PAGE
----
A quick note of thanks to the folks at Shutterbug, who worked with the studio to produce the August cover….
And thanks to Barry Tannenbaum, who puts together Nikon World Magazine. He’s a good writer, and a knowledgeable photo guy, and we just collaborated with the Nikon gang to produce a wraparound cover for the new issue. Kinda cool for me, in a very personal sense. I grew up looking at this magazine, and other anthologies Nikon would produce, and my eyes would get pretty glazed over. I would think, maybe, someday, could I get a picture in there? Far fetched at that moment of course, cause I was ragtag photo student and this mag was replete with work from my heroes like Jay Maisel, Pete Turner, and Eric Meola. They were at the forefront of the wave of Kodachrome shooters who were taking color photography to places it had never gone. Many years later, made it. Another thing on the list of things to do before I die I can check off.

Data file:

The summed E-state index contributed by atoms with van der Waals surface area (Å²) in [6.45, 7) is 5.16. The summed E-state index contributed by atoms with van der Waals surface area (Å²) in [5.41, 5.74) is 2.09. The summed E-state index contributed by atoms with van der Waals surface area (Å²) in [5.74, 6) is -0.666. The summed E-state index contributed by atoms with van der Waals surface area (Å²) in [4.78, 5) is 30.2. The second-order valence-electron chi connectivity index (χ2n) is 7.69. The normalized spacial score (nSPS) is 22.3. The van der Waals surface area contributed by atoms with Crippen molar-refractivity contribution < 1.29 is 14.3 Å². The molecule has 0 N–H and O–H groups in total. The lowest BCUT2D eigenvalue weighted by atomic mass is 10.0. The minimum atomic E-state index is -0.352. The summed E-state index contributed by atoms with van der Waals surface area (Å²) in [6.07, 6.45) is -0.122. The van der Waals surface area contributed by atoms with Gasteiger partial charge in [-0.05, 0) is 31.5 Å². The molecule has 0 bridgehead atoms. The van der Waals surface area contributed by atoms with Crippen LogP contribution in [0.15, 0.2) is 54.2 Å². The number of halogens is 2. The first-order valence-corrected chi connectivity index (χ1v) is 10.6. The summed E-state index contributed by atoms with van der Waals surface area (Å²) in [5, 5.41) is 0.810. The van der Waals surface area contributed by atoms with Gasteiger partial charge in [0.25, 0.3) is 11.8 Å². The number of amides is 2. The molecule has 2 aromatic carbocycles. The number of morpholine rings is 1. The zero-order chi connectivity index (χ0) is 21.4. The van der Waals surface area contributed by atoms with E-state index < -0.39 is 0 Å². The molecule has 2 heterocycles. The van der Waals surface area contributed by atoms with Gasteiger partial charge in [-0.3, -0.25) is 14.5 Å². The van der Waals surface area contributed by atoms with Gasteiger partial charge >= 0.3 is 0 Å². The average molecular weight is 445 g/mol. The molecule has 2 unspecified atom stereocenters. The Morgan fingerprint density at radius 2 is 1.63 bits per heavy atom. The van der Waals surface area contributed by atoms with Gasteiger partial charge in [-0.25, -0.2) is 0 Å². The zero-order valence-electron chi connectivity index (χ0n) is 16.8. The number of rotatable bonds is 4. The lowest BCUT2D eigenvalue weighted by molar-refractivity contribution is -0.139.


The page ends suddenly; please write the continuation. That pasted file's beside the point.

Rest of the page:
The cover subject is dance, and the dancer is Jenn Concepcion, one of the most truly gifted and physically expressive dancers I have ever worked with. Imagine how hard it is to do ballet. Then imagine keeping your line, your cool and your moves together on a nearly blacked out stage with multiple stroboscopic flashes going off in your eyes. Then you get your head around what Jenn did for me to get this picture. We shot this for Kelby Video Training, once again working with all the gifted folks at NAPP. More tk….